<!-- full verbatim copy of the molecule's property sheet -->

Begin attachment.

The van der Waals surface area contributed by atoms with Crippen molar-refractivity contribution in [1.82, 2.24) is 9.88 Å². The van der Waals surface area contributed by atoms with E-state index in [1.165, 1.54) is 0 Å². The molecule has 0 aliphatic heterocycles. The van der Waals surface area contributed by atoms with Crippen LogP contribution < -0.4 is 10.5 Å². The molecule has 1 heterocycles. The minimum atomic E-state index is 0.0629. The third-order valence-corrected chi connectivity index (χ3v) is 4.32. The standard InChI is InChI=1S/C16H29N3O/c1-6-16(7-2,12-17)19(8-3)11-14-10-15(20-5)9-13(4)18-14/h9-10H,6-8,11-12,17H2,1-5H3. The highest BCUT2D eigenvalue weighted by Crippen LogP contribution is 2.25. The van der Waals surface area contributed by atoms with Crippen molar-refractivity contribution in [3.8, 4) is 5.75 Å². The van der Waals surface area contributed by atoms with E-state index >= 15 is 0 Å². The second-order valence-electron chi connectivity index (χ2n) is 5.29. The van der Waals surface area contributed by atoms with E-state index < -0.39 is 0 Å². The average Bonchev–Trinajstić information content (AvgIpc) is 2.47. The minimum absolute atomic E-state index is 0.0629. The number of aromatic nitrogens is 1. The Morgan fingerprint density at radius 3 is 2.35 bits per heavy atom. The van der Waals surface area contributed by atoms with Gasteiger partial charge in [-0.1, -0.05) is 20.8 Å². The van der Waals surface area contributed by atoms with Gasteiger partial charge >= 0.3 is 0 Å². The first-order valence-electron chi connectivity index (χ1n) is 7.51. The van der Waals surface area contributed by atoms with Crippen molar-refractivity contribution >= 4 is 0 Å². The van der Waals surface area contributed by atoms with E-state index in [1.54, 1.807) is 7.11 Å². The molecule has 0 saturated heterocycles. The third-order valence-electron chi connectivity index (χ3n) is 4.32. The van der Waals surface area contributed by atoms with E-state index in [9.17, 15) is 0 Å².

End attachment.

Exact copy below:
The van der Waals surface area contributed by atoms with Crippen molar-refractivity contribution in [1.82, 2.24) is 9.88 Å². The van der Waals surface area contributed by atoms with E-state index in [1.165, 1.54) is 0 Å². The molecule has 0 aliphatic heterocycles. The van der Waals surface area contributed by atoms with Crippen LogP contribution < -0.4 is 10.5 Å². The molecule has 1 heterocycles. The minimum atomic E-state index is 0.0629. The third-order valence-corrected chi connectivity index (χ3v) is 4.32. The standard InChI is InChI=1S/C16H29N3O/c1-6-16(7-2,12-17)19(8-3)11-14-10-15(20-5)9-13(4)18-14/h9-10H,6-8,11-12,17H2,1-5H3. The highest BCUT2D eigenvalue weighted by Crippen LogP contribution is 2.25. The van der Waals surface area contributed by atoms with Crippen molar-refractivity contribution in [3.8, 4) is 5.75 Å². The van der Waals surface area contributed by atoms with E-state index >= 15 is 0 Å². The second-order valence-electron chi connectivity index (χ2n) is 5.29. The van der Waals surface area contributed by atoms with E-state index < -0.39 is 0 Å². The average Bonchev–Trinajstić information content (AvgIpc) is 2.47. The minimum absolute atomic E-state index is 0.0629. The number of aromatic nitrogens is 1. The Morgan fingerprint density at radius 3 is 2.35 bits per heavy atom. The van der Waals surface area contributed by atoms with Gasteiger partial charge in [-0.1, -0.05) is 20.8 Å². The van der Waals surface area contributed by atoms with Gasteiger partial charge >= 0.3 is 0 Å². The first-order valence-electron chi connectivity index (χ1n) is 7.51. The van der Waals surface area contributed by atoms with Crippen molar-refractivity contribution >= 4 is 0 Å². The van der Waals surface area contributed by atoms with E-state index in [1.54, 1.807) is 7.11 Å². The molecule has 0 saturated heterocycles. The third-order valence-electron chi connectivity index (χ3n) is 4.32. The van der Waals surface area contributed by atoms with E-state index in [9.17, 15) is 0 Å².